Working Paper

How does government spending stimulate consumption?


Abstract: Recent empirical work finds that government spending shocks cause aggregate consumption to increase over the business cycle, contrary to the predictions of Neoclassical and New Keynesian models. This paper proposes a mechanism to account for the consumption increase that builds on the framework of imperfect information in Lucas (1972) and Lorenzoni (2009). In my model, owners of firms targeted by an increase in government spending perceive an increase in their permanent income relative to their future tax liabilities. Owners of firms not targeted remain unaware of the implicit increase in future tax liabilities, causing aggregate consumption to increase. A testable implication of the proposed model is that the value of firms should increase, implying all else equal an increase in aggregate stock returns. This prediction of the model is shown to be consistent with empirical evidence.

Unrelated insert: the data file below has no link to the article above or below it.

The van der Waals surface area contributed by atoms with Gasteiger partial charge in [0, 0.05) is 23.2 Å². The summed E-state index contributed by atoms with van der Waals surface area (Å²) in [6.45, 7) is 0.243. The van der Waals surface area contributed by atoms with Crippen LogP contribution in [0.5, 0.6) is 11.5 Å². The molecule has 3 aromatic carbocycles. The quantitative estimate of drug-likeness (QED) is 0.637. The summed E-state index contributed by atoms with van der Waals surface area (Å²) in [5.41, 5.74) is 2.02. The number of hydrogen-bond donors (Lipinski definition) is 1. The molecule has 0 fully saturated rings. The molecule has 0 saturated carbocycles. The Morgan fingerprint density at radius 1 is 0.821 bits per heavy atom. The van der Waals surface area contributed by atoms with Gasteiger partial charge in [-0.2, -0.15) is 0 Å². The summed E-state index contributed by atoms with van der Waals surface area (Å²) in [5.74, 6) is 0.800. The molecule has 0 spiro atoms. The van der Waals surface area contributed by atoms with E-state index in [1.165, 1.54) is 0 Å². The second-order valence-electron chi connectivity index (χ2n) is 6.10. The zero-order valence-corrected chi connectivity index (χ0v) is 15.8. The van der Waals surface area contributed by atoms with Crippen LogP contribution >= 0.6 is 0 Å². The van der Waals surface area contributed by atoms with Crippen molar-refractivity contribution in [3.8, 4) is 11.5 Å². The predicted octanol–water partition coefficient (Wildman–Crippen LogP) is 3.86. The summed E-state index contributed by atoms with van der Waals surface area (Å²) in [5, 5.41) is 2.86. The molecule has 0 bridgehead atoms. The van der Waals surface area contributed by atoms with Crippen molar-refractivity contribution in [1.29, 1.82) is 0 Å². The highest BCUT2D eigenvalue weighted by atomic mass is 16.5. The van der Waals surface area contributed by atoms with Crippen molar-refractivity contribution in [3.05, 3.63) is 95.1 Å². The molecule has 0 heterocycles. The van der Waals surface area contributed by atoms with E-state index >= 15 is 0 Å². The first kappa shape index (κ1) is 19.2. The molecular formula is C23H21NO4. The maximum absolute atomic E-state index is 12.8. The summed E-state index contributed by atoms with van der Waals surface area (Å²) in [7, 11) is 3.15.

JEL Classification: E61; E21;

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Bibliographic Information

Provider: Federal Reserve Bank of Dallas

Part of Series: Globalization Institute Working Papers

Publication Date: 2013

Number: 157

Pages: 41 pages

Note: Published as: Murphy, Daniel P. (2015), "How Does Government Spending Stimulate Consumption?" Review of Economic Dynamics 18 (3): 551-574.